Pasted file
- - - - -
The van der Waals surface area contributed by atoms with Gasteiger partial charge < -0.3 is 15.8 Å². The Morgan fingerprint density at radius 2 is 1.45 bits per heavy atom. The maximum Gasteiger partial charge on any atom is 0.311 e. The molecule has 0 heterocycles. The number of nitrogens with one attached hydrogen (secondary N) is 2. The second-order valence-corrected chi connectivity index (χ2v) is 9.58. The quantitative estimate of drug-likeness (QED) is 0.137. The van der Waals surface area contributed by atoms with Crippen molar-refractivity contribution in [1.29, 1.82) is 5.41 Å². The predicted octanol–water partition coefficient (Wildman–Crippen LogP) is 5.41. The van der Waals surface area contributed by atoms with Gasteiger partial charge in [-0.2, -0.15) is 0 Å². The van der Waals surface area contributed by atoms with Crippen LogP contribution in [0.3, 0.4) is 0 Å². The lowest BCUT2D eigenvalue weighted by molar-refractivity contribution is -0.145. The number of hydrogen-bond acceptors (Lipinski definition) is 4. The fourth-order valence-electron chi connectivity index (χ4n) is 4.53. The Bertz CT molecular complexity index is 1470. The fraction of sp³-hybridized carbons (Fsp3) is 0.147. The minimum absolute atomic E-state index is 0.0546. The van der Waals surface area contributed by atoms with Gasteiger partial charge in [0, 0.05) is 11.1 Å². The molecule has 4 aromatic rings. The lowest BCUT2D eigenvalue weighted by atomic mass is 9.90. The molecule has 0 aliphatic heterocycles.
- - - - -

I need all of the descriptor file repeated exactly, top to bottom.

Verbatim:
The van der Waals surface area contributed by atoms with Gasteiger partial charge < -0.3 is 15.8 Å². The Morgan fingerprint density at radius 2 is 1.45 bits per heavy atom. The maximum Gasteiger partial charge on any atom is 0.311 e. The molecule has 0 heterocycles. The number of nitrogens with one attached hydrogen (secondary N) is 2. The second-order valence-corrected chi connectivity index (χ2v) is 9.58. The quantitative estimate of drug-likeness (QED) is 0.137. The van der Waals surface area contributed by atoms with Crippen molar-refractivity contribution in [1.29, 1.82) is 5.41 Å². The predicted octanol–water partition coefficient (Wildman–Crippen LogP) is 5.41. The van der Waals surface area contributed by atoms with Gasteiger partial charge in [-0.2, -0.15) is 0 Å². The van der Waals surface area contributed by atoms with Crippen LogP contribution in [0.3, 0.4) is 0 Å². The lowest BCUT2D eigenvalue weighted by molar-refractivity contribution is -0.145. The number of hydrogen-bond acceptors (Lipinski definition) is 4. The fourth-order valence-electron chi connectivity index (χ4n) is 4.53. The Bertz CT molecular complexity index is 1470. The fraction of sp³-hybridized carbons (Fsp3) is 0.147. The minimum absolute atomic E-state index is 0.0546. The van der Waals surface area contributed by atoms with Gasteiger partial charge in [0, 0.05) is 11.1 Å². The molecule has 4 aromatic rings. The lowest BCUT2D eigenvalue weighted by atomic mass is 9.90. The molecule has 0 aliphatic heterocycles.